If the ocean were an Olympic pool, swordfish would currently be in danger of disqualification. Researchers, who published their findings in the Journal of Experimental Biology, say a large gland in the swordfish’s skull produces lubricating oil that may boost the fish’s already enviable speed.
Able to reach speeds of more than 60 miles per hour, swordfish may be the fastest swimmers on the planet. One reason for that is readily apparent: their impressive, sea-piercing, sword-like bills. But while they may seem fearsome, these toothless fish have their soft spots. Last summer, researchers looking at swordfish skulls found a surprisingly weak area at the base of the fish’s rigid bill.
This structural oddity intrigued John Videler, a bionics expert at Groningen University in the Netherlands. Twenty years ago, fishermen friends of Videler had given him two freshly caught swordfish. Another person might have eaten the fish or had them mounted by a taxidermist. Videler raced to get the fish into an MRI machine in the middle of the night, cleaning up and spraying copious amounts of air freshener to ready the machine for the next morning’s patients. He also dissected the two specimens, along with the heads of two more swordfish.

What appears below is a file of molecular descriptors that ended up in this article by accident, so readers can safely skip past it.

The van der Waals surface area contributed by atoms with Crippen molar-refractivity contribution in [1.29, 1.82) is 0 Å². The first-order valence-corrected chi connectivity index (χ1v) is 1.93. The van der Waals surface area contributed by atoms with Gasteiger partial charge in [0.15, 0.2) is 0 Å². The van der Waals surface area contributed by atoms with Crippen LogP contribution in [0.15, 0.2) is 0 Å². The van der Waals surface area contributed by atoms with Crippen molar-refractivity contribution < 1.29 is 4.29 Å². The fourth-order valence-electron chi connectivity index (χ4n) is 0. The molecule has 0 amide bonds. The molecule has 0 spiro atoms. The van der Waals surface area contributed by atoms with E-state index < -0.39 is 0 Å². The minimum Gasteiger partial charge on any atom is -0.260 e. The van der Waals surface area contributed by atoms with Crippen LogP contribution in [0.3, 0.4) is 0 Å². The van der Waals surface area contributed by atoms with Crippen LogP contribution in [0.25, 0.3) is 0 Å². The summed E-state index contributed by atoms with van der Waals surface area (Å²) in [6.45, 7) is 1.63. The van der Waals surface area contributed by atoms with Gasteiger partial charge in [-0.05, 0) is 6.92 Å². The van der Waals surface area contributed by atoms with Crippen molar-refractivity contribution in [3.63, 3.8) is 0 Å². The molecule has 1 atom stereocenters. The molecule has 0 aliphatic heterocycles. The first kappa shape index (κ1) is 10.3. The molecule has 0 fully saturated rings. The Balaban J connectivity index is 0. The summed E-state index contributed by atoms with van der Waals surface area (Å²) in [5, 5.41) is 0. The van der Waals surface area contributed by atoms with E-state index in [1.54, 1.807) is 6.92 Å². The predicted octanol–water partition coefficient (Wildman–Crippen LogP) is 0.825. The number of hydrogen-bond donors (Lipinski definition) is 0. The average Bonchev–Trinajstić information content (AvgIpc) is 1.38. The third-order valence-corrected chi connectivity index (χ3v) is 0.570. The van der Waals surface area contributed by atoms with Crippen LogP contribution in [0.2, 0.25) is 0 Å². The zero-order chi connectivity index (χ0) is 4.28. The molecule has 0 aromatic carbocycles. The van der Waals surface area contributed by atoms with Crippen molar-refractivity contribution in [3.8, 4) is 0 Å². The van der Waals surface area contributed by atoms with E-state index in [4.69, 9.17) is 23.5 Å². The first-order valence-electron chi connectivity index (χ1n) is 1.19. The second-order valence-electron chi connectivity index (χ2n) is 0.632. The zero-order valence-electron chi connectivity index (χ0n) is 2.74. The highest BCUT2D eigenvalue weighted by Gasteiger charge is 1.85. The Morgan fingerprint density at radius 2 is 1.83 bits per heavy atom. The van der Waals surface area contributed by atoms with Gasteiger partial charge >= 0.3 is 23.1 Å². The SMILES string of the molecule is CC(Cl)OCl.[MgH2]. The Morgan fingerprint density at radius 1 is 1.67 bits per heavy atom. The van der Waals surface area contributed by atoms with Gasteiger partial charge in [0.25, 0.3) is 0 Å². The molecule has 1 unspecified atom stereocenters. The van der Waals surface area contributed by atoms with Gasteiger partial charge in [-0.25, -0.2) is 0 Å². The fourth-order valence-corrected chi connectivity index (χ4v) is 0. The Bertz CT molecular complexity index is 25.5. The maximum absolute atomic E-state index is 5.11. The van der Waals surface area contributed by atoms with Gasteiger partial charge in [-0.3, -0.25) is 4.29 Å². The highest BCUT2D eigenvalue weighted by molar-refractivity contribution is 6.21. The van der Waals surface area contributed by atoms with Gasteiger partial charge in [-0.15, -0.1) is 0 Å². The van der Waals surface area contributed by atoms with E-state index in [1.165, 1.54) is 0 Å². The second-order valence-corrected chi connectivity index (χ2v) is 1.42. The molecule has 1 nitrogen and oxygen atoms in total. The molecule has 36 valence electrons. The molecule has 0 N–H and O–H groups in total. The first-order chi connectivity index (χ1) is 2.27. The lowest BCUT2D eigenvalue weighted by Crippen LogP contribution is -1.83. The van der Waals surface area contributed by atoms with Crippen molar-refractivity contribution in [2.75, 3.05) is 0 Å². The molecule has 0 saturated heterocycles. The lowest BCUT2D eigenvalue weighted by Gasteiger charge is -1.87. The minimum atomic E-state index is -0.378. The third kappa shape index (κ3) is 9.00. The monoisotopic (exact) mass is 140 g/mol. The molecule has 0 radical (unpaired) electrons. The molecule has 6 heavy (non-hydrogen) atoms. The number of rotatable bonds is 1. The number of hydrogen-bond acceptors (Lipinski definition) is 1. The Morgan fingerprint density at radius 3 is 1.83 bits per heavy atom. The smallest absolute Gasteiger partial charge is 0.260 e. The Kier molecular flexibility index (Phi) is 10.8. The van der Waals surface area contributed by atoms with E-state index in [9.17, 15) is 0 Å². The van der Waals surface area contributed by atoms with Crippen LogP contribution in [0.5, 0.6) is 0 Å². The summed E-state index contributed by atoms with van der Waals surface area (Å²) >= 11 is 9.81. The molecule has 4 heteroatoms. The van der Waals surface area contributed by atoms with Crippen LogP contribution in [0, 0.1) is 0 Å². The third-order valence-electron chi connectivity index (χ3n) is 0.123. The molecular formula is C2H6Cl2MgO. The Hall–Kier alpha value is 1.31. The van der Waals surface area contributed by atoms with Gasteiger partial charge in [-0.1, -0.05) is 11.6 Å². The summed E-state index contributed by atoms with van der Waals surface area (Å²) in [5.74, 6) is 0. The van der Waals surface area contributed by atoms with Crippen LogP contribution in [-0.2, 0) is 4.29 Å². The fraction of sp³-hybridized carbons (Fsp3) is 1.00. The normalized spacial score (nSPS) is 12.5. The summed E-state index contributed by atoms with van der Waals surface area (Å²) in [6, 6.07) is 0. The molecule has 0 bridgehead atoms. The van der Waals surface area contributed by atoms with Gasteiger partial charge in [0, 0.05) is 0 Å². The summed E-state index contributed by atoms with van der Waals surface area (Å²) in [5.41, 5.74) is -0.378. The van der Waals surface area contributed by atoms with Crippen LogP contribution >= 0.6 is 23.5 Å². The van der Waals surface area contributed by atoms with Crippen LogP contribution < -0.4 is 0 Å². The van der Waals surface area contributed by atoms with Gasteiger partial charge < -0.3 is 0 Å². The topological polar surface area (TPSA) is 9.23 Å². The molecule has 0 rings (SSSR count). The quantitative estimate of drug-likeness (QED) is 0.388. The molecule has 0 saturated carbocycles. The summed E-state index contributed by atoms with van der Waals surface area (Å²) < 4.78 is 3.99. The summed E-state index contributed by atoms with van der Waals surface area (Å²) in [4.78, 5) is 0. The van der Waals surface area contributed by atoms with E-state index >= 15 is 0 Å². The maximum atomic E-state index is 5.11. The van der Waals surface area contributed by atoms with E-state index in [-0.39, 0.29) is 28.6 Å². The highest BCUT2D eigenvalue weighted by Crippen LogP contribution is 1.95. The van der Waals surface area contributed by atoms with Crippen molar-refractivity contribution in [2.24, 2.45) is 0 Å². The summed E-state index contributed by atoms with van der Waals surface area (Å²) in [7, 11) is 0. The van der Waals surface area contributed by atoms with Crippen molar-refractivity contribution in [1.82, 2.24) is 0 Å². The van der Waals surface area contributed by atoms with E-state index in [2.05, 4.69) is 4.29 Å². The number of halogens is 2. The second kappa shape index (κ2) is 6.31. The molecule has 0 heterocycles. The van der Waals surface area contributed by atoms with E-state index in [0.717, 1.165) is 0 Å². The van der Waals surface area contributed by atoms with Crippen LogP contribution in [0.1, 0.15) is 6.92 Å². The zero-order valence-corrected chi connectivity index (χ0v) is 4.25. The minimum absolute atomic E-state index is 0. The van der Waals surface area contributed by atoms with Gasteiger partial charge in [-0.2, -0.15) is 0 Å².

Reading about the swordfish skulls last summer, Videler decided to take a second look at his original MRI scans. Almost immediately, he discovered the reason for the swordfish’s apparent Achilles’ heel: a sizeable gland, right at the base of the fish’s sword. “It was so big there was hardly any room for bony structure,” he said in a press release, “and the bone around it was very thin.”
But what was this gland for, exactly? To find out, Videler and his colleagues used high-powered microscopes to examine the skin above and around the gland, but it wasn’t until one of the researchers accidentally dropped a light bulb onto the fish skin that they found their answer: tiny pores on the fish’s head, all connected to the mysterious gland. When they heated the gland, oil began to ooze from the fish’s pores.
If you or I wanted to run faster, it wouldn’t make much sense for us to lubricate our heads. But since a swordfish cuts through the world face-first, an oily head might help reduce drag even further.
At this point, the greased-fish hypothesis is still just a hypothesis. Swordfish can’t be kept in captivity, and researchers would have a pretty hard time keeping up with them in the open ocean. So, for now, at least, we can’t be sure.
Know of something you think we should cover? Email us at firstname.lastname@example.org.